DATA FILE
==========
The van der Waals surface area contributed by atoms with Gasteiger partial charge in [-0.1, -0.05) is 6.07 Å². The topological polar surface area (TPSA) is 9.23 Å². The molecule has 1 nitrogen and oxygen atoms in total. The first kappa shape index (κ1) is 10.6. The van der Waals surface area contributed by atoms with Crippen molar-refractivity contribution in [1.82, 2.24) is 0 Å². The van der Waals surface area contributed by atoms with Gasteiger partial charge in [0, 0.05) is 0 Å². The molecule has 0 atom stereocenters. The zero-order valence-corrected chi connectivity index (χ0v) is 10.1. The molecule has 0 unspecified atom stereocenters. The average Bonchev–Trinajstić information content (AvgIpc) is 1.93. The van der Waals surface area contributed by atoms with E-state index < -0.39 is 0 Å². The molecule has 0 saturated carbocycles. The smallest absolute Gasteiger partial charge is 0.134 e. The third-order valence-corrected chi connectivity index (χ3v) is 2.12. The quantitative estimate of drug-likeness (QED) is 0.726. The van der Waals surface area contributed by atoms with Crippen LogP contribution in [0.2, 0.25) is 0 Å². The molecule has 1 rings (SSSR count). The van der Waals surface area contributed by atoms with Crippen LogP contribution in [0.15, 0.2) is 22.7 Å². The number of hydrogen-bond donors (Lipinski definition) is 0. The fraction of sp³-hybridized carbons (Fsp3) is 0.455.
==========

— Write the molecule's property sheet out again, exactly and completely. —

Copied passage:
The van der Waals surface area contributed by atoms with Gasteiger partial charge in [-0.1, -0.05) is 6.07 Å². The topological polar surface area (TPSA) is 9.23 Å². The molecule has 1 nitrogen and oxygen atoms in total. The first kappa shape index (κ1) is 10.6. The van der Waals surface area contributed by atoms with Crippen molar-refractivity contribution in [1.82, 2.24) is 0 Å². The van der Waals surface area contributed by atoms with Gasteiger partial charge in [0, 0.05) is 0 Å². The molecule has 0 atom stereocenters. The zero-order valence-corrected chi connectivity index (χ0v) is 10.1. The molecule has 0 unspecified atom stereocenters. The average Bonchev–Trinajstić information content (AvgIpc) is 1.93. The van der Waals surface area contributed by atoms with E-state index < -0.39 is 0 Å². The molecule has 0 saturated carbocycles. The smallest absolute Gasteiger partial charge is 0.134 e. The third-order valence-corrected chi connectivity index (χ3v) is 2.12. The quantitative estimate of drug-likeness (QED) is 0.726. The van der Waals surface area contributed by atoms with Crippen LogP contribution in [0.2, 0.25) is 0 Å². The molecule has 1 rings (SSSR count). The van der Waals surface area contributed by atoms with Crippen LogP contribution in [0.15, 0.2) is 22.7 Å². The number of hydrogen-bond donors (Lipinski definition) is 0. The fraction of sp³-hybridized carbons (Fsp3) is 0.455.